We’ve all probably received that email from “PayPal” saying that your account has been frozen and you need to click on a link to verify who you are. Alarm bells start ringing when they want you to click on a link in the email. They don’t really want you to verify who you are, they want your email and password so they can log in and access your personal details.
Well, I received one of those emails last week. I immediately marked it as Spam and thought nothing of it. Then about an hour later, I got another email from PayPal and I was just about to mark it as Spam when I noticed the email address that it had been sent from was [email protected] which actually looks genuine (it is, by the way, I checked on PayPal’s website!)
Here’s what the genuine email looked like:

I followed the instructions in the email and regained access to my PayPal account and everything was fine.
But then the other night, I was browsing eBay looking for a good bargain (I’m an avid bargain hunter) and I noticed that a lot of the items I was looking at had ridiculously expensive postage prices. I looked at where they were being posted from and it said somewhere in the UK. Puzzled, I carried on looking and eventually found something I was interested in so I went to click on it to put a bid on and it said that I couldn’t buy it and that I had to change my delivery address if I wanted to proceed with purchasing the item. So I went to view my profile and lo and behold, this is the address that was set as my primary address:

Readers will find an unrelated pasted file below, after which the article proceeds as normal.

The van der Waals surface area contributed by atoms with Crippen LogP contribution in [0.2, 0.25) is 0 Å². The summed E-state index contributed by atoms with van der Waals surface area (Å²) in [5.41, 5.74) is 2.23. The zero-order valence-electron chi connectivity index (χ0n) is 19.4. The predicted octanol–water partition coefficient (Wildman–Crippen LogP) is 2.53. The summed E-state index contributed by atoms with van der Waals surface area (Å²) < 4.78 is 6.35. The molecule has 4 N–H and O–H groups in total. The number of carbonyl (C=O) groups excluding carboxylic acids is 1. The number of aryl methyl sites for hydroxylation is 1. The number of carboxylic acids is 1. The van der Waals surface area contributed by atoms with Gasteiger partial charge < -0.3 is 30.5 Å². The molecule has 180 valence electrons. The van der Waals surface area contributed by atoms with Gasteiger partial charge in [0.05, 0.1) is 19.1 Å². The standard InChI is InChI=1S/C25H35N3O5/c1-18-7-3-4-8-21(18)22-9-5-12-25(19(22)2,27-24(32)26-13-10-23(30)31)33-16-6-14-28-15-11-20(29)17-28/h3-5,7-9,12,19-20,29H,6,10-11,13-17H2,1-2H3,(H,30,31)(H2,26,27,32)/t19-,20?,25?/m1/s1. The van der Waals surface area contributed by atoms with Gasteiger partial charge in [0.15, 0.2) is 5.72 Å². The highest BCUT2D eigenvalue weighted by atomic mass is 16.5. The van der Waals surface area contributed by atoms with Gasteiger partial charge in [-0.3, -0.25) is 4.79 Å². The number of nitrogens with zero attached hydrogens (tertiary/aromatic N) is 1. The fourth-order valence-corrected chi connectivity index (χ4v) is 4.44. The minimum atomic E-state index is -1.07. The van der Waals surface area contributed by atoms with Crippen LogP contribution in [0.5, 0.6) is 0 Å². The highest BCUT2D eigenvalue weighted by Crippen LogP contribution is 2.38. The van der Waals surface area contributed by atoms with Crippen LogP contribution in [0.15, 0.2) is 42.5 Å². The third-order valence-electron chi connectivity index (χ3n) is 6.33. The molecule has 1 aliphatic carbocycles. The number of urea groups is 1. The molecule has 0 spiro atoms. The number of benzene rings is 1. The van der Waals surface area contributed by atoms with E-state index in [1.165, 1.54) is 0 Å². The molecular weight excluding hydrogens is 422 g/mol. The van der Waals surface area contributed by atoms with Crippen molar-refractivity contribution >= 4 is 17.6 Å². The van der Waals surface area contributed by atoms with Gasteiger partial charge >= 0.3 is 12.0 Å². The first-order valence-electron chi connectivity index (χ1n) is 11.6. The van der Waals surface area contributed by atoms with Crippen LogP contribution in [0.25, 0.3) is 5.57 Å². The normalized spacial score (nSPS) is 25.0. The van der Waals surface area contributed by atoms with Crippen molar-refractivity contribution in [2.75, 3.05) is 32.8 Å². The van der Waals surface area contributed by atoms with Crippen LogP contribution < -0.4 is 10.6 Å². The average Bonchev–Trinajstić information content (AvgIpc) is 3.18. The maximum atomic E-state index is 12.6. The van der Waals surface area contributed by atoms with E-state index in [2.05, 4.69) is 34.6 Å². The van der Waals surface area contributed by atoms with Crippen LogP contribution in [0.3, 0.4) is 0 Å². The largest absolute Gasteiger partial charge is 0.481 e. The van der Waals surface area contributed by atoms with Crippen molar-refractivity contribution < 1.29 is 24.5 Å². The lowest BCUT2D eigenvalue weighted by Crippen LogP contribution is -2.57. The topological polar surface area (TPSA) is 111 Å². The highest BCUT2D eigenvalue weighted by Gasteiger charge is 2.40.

I couldn’t believe it! I Googled the address and it’s somewhere in Russia apparently (Tim’s recent Newsletter springs to mind, you can read it here)
It turns out that someone had originally gained access to my eBay account and as my PayPal account is linked directly to it, they’d gained access to that too!
I changed all my passwords for anything that I’d ever used my PayPal with just to make sure.
Thankfully, a few weeks earlier I’d got a new bank card and hadn’t had the chance to link it with my PayPal account. So if the hacker had tried to use my PayPal, it wouldn’t have worked anyways.
Keep an eye on your emails and make sure you can spot the scam ones from the genuine ones. Read Mike’s article here to help you spot the scam emails.
Thanks for reading,
Jess 🙂